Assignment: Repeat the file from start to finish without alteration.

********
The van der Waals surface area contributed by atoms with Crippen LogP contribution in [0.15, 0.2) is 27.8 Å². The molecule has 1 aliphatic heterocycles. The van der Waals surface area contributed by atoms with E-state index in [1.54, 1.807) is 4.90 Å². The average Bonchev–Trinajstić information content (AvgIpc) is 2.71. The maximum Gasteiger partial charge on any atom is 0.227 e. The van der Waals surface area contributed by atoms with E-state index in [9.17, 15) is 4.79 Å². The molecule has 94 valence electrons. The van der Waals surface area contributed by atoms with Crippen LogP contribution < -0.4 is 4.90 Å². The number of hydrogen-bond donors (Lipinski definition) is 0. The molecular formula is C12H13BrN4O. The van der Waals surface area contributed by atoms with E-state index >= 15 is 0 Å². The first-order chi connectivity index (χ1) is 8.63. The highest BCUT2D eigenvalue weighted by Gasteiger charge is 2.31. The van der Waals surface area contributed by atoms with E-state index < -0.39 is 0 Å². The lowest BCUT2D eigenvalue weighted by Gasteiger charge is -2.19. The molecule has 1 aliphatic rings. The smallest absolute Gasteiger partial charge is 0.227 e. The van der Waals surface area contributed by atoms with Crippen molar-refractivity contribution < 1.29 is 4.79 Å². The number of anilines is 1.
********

The van der Waals surface area contributed by atoms with Crippen LogP contribution in [0.15, 0.2) is 27.8 Å². The molecule has 1 aliphatic heterocycles. The van der Waals surface area contributed by atoms with E-state index in [1.54, 1.807) is 4.90 Å². The average Bonchev–Trinajstić information content (AvgIpc) is 2.71. The maximum Gasteiger partial charge on any atom is 0.227 e. The van der Waals surface area contributed by atoms with E-state index in [9.17, 15) is 4.79 Å². The molecule has 94 valence electrons. The van der Waals surface area contributed by atoms with Crippen LogP contribution < -0.4 is 4.90 Å². The number of hydrogen-bond donors (Lipinski definition) is 0. The molecular formula is C12H13BrN4O. The van der Waals surface area contributed by atoms with E-state index >= 15 is 0 Å². The first-order chi connectivity index (χ1) is 8.63. The highest BCUT2D eigenvalue weighted by Gasteiger charge is 2.31. The van der Waals surface area contributed by atoms with E-state index < -0.39 is 0 Å². The lowest BCUT2D eigenvalue weighted by Gasteiger charge is -2.19. The molecule has 1 aliphatic rings. The smallest absolute Gasteiger partial charge is 0.227 e. The van der Waals surface area contributed by atoms with Crippen molar-refractivity contribution < 1.29 is 4.79 Å². The number of anilines is 1.